The first proxy argument is an instance of [DataProxy][] has the same for methods that we just learned exist on the Apollo Client: readQuery, readFragment, writeQuery, and writeFragment. The reason we call them on a proxy object here instead of on our client instance is that we can easily apply optimistic updates (which we will demonstrate in a bit). The proxy object also provides an isolated transaction which shields you from any other mutations going on at the same time, and the proxy object also batches writes together until the very end.

DataProxy

If you provide an optimisticResponse option to the mutation then the update function will be run twice. Once immediately after you call client.mutate with the data from optimisticResponse. After the mutation successfully executes against the server the changes made in the first call to update will be rolled back and update will be called with the actual data returned by the mutation and not just the optimistic response.

Putting it all together:

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const text = 'Hello, world!';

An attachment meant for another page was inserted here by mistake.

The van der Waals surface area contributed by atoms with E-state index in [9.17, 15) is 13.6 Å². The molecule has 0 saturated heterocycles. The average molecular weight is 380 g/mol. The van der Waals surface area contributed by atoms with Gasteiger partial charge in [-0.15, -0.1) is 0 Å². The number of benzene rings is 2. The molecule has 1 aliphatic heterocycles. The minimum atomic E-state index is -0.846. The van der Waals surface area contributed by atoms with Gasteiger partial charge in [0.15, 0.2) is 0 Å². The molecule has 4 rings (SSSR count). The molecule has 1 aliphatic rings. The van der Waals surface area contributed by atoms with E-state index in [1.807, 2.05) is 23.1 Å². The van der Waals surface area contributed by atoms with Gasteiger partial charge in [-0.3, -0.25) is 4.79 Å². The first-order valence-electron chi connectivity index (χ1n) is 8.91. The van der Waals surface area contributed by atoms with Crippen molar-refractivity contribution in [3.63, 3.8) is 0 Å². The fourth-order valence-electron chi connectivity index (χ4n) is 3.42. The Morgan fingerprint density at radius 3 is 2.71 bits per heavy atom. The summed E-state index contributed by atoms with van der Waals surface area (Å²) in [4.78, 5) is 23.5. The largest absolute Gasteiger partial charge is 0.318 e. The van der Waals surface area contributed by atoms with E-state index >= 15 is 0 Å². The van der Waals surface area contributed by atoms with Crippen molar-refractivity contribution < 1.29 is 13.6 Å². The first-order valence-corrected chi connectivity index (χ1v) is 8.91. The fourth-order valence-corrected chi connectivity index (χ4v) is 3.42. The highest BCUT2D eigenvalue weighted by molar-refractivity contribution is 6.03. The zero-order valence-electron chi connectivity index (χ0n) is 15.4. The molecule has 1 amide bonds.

client.mutate({
mutation: TodoCreateMutation,
variables: {
text,
},
optimisticResponse: {
id: -1, // -1 is a temporary id for the optimistic response.
text,
completed: false,
},
update: (proxy, { data: { createTodo } }) => {
const data = proxy.readQuery({ query: TodoAppQuery });
data.todos.push(createTodo);
proxy.writeQuery({ query: TodoAppQuery, data });
},
});

As you can see the update function on client.mutate provides extra change management functionality specific to the use case of a mutation while still providing you the powerful data control APIs that are available on client.

The update function is not a good place for side-effects as it may be called multiple times. Also, you may not call any of the methods on proxy asynchronously.

Resources: